As supply chain planning maturity in organizations advances, planners must change their focus and develop an outside-in mindset, according to Gartner, Inc. Implementing an outside-in mindset means that supply chain planning leaders must look first at the business objectives of the company, and align strategies and process that support those objectives.
“A recent Gartner survey found that 84% of companies already have a sales and operations planning process in place. This is proof of how the planning function has matured,” said Marko Pukkila, vice president and team manager with the Gartner Supply Chain Practice. “However, this is not the end of the journey. With advanced maturity, new expectations by leadership and stakeholders arise. Planning teams will have to change their mindsets, as it will no longer be enough to just provide copious amounts of data.”
During the Gartner Supply Chain Planning Summit, which is taking place in Denver, Colorado through Tuesday, Gartner analysts explained how supply chain planning leaders can elevate the planning function to prepare for the future and effectively support business objectives.
The functional capabilities and mechanics of the planning process have massively improved in the past years. Due to advanced technologies and algorithms, planners now have access to more datapoints than ever before. Forecasts have become more detailed and frequent.
“The task for planners now is to look at the data and draw conclusions about the risks and opportunities for the future,” Mr. Pukkila added. “They must move away from reactively responding to what the forecast says and move towards actively supporting the overall business objectives. We call this an outside-in mindset.”
The transformation to the outside-in mindset consists of three steps.
Step No. 1: Realize That the Time to Transform Is Now
An analysis of the 2008-2010 recession revealed that some companies knew that an economic turn was inevitable and were prepared for it. Instead of just reacting to current events, they had planning processes in place that provided forward-looking insights. This allowed them to make supply chain decisions that were aligned with their future needs.
“When the recession was over, those organizations were able to speed out of the economic turn much faster than their peers who did not engage in the preparation process,” Mr. Pukkila said. “With the economical and geopolitical disruptions we see today, another turn might be coming. Planning leaders should act before it’s too late.”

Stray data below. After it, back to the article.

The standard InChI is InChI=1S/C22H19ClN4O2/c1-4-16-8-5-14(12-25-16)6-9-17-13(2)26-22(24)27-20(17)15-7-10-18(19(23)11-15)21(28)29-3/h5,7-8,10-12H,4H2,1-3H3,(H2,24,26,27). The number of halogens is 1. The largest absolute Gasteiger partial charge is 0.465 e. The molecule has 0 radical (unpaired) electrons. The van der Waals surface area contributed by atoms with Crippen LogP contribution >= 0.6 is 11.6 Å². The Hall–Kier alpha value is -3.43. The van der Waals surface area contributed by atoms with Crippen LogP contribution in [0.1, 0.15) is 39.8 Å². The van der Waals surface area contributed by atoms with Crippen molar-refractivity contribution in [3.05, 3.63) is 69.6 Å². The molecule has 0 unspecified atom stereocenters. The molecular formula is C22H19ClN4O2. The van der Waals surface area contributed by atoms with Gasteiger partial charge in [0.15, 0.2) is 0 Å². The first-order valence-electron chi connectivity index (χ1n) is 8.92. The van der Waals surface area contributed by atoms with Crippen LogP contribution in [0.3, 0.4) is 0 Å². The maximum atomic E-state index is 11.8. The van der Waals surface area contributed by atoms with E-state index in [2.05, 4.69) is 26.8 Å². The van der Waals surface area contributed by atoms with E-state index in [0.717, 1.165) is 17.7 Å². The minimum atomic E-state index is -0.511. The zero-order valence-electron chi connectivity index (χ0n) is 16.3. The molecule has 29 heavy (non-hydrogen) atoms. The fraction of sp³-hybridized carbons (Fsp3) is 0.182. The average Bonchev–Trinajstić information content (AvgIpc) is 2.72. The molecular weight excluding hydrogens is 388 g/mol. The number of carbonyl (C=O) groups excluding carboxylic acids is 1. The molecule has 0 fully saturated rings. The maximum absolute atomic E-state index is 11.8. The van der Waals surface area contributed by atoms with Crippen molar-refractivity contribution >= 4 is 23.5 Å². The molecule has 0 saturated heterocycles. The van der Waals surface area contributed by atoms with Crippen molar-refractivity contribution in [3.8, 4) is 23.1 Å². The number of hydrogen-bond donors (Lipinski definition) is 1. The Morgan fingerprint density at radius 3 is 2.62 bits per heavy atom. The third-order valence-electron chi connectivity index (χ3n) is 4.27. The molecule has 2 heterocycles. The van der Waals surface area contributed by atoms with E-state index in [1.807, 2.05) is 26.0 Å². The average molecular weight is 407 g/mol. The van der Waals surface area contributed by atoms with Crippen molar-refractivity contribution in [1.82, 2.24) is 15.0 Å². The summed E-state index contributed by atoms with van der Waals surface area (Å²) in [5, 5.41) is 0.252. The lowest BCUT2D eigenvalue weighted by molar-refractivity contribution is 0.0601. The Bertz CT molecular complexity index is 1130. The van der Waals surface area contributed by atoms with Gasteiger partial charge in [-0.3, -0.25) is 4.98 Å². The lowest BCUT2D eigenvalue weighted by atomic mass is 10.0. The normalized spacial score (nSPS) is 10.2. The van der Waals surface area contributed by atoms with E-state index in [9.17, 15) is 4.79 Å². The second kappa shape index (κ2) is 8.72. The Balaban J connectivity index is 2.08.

Step No. 2: Refocus the Planning Team to Business Outcomes
Executives and other stakeholders expect the planning function to contribute to the overall business perspectives. Planning leaders might have to redefine what planning means to them and their teams.
“Planning doesn’t end with the creation of a forecast,” Mr. Pukkila continued. “It is about using the forecast data to find paths to help the business get where it wants to go. Think of planning like a navigation system. It plots the best route, foresees obstacles and navigates around them.”
Step No. 3: Become the Orchestrator of Success
Supply chain planning is perfectly positioned to bring together cross-functional business stakeholders and drive execution to make supply chain contribute to overall business success. Planning leaders can align the different parts of the business behind a common plan that supports the business objectives.
“The thought behind an outside-in mindset is to be aware of what is happening around you – be it a business objective or an upcoming recession – and use the planning function proactively to set up internal processes that are optimized for what will happen in the future,” Mr. Pukkila concluded.
About the Gartner Supply Chain Planning Summit
Gartner analysts are providing additional analysis at the Gartner Supply Chain Planning Summit taking place on November 4-5, 2019 in Denver, Colorado. This Summit gives supply chain planning leaders insight into how to deliver tangible outcomes in support of business objectives. They are learning how to transform the planning function from within, while harnessing emerging technologies to realize the value of SCP as a competitive advantage and significant contributor to their organization’s bottom line.